Professor Emeritus, Political Science
Ph.D., Northwestern University, 1965
Professor Barkun is the author of several books, including Religion and the Racist Right: The Origins of the Christian Identity Movement and A Culture of Conspiracy: Apocalyptic Visions in Contemporary America. His most recent book is Chasing Phantoms: Reality, Imagination, and Homeland Security Policy Since 9/11. He has also published nearly 75 articles and book chapters. He has served as a consultant to the FBI. He sits on the editorial boards of Terrorism and Political Violence, The Journal for the Study of Radicalism. He also serves on the International Advisory Board for the Impact of Religion project at Uppsala University in Sweden.
David H. Bennett
Professor Emeritus, History
Ph.D., University of Chicago, 1963
Professor Bennett’s teaching and research interests focus on modern American history and modern military history. He is the author of Bill Clinton: Building a Bridge to the Next Millennium, The Party of Fear: The American Far Right from Nativism to the Militia Movement, Demagogues in the Depression and other works. He has been named Syracuse University Scholar-Teacher of the Year, Syracuse University Alumni Teacher of the Year, and Outstanding Teacher in the College of Arts and Sciences. He was awarded the Chancellor’s Citation for Exceptional Academic Achievement and has been named Meredith Professor of History.
Professor and Chair, Political Science
Provost Faculty Fellow for Internationalization
Ph.D. American University, 1990
Dr. Mehrzad Boroujerdi is professor and chair of political science at Syracuse University’s Maxwell School of Citizenship and Public Affairs where he also served as the Founding Director of the Middle Eastern Studies Program. Professor Boroujerdi received his BA in Political Science and Sociology from Boston University, and his Ph.D. in International Relations from the American University in Washington, D.C. His doctoral dissertation won the Foundation for Iranian Studies’ 1990 award for best Dissertation in the Field of Iranian Studies. From 1990 to 1992 he was respectively a post-doctoral fellow at Harvard University’s Center for Middle Eastern Studies and a Rockefeller Foundation fellow at the University of Texas at Austin. Dr. Boroujerdi was the 1997-98 recipient of the Maxwell School’s Daniel Patrick Moynihan Award for outstanding teaching, research, and service by a junior faculty member.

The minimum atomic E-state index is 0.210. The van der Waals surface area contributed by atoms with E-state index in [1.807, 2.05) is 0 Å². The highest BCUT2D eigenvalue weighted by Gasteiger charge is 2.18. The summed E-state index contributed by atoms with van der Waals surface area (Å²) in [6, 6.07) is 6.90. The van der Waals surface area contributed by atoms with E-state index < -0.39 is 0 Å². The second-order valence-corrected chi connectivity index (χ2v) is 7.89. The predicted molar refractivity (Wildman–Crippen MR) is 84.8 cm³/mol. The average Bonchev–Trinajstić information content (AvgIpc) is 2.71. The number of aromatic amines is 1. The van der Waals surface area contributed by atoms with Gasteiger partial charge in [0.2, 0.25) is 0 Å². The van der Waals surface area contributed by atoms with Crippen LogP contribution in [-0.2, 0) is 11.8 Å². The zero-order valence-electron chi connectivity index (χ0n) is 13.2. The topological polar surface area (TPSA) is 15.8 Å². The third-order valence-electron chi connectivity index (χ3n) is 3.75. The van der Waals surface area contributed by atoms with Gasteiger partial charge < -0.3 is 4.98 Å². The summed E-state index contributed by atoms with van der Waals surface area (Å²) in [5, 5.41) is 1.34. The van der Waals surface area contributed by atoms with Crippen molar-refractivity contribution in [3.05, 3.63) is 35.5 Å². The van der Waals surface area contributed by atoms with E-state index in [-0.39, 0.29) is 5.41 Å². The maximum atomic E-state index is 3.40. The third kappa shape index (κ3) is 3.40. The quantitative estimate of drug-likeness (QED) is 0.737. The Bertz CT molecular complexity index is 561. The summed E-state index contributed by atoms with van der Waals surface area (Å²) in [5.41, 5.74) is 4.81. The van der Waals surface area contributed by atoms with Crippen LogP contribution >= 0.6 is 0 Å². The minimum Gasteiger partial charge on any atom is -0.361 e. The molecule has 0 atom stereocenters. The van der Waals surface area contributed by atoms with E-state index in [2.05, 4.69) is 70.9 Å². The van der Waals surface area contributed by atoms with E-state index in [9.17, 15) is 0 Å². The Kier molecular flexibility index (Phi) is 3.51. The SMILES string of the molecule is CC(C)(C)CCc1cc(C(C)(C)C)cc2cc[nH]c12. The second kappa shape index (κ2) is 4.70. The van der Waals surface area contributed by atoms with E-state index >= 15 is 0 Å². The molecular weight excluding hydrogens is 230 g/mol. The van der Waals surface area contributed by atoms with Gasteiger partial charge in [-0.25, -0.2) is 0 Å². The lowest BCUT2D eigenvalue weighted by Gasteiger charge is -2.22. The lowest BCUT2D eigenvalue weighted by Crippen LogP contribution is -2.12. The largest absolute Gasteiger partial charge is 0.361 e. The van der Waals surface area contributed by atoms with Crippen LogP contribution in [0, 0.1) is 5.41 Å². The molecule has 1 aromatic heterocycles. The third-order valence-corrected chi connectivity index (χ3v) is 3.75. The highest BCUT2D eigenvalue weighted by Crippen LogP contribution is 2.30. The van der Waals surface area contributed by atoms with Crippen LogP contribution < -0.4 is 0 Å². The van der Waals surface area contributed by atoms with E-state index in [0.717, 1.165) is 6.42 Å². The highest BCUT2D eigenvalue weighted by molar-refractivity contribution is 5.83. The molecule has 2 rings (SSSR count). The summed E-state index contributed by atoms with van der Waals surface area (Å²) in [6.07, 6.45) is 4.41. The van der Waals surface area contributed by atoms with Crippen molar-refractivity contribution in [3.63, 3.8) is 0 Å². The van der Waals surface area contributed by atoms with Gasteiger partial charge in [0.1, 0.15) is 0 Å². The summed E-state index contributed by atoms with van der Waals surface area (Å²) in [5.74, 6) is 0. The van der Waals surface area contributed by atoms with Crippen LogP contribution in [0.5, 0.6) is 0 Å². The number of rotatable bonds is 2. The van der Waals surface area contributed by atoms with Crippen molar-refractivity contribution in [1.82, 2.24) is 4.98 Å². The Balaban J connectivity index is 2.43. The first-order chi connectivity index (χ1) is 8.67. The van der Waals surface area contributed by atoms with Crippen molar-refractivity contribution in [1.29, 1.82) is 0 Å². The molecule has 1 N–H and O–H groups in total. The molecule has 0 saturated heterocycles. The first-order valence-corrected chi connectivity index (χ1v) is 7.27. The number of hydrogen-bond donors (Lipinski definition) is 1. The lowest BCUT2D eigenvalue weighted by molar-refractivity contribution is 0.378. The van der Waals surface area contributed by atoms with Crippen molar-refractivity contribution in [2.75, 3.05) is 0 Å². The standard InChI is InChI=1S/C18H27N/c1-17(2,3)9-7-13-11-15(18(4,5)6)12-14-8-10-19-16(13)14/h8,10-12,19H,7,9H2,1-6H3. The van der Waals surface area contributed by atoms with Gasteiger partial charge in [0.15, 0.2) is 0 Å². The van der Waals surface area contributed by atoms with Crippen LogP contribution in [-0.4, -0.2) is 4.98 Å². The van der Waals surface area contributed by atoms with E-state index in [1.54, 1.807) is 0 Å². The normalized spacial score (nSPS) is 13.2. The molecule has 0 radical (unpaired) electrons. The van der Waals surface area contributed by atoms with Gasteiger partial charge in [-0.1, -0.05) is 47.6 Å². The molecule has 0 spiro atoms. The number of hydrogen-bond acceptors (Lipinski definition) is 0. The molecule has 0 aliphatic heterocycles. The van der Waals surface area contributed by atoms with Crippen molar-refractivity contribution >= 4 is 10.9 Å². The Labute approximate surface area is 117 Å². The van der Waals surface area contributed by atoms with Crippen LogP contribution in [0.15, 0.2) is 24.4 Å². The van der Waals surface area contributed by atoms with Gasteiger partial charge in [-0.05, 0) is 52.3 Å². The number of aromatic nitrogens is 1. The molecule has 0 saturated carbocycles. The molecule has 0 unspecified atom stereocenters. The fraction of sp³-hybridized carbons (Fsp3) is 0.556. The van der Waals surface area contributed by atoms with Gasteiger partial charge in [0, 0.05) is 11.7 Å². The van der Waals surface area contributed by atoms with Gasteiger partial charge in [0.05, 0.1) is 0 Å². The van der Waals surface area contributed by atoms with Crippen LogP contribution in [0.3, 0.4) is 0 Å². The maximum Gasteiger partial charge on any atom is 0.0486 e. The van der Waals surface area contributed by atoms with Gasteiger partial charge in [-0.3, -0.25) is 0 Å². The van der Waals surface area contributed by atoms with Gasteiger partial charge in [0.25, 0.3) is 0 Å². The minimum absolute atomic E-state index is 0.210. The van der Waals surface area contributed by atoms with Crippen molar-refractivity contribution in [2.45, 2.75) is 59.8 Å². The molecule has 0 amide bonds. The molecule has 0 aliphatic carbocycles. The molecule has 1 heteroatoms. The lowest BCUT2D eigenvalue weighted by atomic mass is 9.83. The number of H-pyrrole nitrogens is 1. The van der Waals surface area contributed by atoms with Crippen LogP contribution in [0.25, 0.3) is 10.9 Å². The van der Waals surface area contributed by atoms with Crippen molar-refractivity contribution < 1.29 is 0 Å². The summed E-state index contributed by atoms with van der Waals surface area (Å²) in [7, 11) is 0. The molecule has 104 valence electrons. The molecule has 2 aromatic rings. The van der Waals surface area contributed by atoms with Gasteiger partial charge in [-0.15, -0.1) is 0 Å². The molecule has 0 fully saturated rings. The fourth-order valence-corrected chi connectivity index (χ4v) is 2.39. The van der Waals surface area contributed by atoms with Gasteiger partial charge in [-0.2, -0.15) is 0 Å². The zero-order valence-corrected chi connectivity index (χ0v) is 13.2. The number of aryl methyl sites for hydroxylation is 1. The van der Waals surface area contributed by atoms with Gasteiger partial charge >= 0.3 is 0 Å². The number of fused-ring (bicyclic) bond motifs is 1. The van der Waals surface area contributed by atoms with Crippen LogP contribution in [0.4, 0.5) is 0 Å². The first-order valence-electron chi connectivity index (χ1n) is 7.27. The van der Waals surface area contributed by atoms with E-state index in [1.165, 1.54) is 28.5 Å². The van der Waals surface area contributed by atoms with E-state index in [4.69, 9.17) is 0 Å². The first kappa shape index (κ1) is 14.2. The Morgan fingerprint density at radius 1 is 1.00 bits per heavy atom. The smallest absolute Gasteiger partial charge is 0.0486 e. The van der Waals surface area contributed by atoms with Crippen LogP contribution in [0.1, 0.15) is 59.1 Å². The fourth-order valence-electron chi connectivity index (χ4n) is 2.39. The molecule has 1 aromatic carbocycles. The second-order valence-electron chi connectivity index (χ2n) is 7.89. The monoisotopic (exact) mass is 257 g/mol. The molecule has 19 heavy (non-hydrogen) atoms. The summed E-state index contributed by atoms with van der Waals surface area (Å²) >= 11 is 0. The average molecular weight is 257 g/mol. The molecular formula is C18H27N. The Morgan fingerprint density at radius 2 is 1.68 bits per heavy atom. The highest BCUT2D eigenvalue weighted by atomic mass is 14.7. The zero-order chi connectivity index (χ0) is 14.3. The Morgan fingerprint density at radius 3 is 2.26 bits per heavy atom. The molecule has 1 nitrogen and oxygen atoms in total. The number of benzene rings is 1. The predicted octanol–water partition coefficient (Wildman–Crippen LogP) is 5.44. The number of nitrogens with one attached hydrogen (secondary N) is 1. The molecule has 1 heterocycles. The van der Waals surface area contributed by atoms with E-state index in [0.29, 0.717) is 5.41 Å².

Associate Professor, History
Ph.D., Yale University, 1991
Norman Kutcher is associate professor of history and Laura J. and L. Douglas Meredith Professor for Teaching Excellence at the Maxwell School of Syracuse University, where he specializes in the cultural, social, and intellectual history of late imperial and modern China. Although his interests are diverse, one constant theme in his work is the changing nature of rulership in dynastic China. His book, Mourning in Late Imperial China: Filial Piety and the State (Cambridge, 1999), is a study of the changing role of Confucianism as a limit on imperial power. His writings have also appeared in The American Historical Review, The Journal of Asian Studies,and The Harvard Journal of Asiatic Studies. He currently focuses on the domestic aspects of imperial power and is at work on a study of eunuchs in seventeenth- and eighteenth-century China. In 2010-11 he was a Member of the Institute for Advanced Study, Princeton NJ. He will spend the 2015-16 academic year as a Fellow of the National Humanities Center, Research Triangle Park NC.
Ph.D., Northwestern University, 1974
Deborah Pellow is professor of anthropology at Maxwell and Chair of the MSSc program. Her research focuses on cultural and sub-cultural groups living in urban areas of plural society under conditions of social change. She has particular interest in West Africa, particularly Ghana and northern Nigeria, and in issues of urbanization, gender, ethnicity, space and place, and in American and world politics. Professor Pellow has also done research in Shanghai, China, while a visiting professor of history at Fudan University, and in Osaka and Kyoto, Japan, while a Fulbright lecturer. She is the author of four books and numerous articles. Professor Pellow completed her Ph.D. at Northwestern in 1974 with a dissertation titled Women in Accra: Options for Autonomy. Prior to that, she completed an MA in Anthropology at Northwestern University and a BA in Anthropology at U Penn. Between degrees, she worked as an Applied Anthropologist at Council for Community Services, in Metropolitan Chicago.
Stephen S. Webb
Professor Emeritus, History
Ph.D., University of Wisconsin, 1965
Professor Webb’s multi-volume history, The Governors-General the rule of the British Army in Imperial Governance, 1569-1754, has been widely recognized in the New York Times Book Review, The New York Review of Books, and many other publications. His fellowships include: The John Simon Memorial Guggenheim Foundation; the Royal Historical Society, the Charles Warren Center, Harvard; and the Institute of Early American History and Culture, Williamsburg.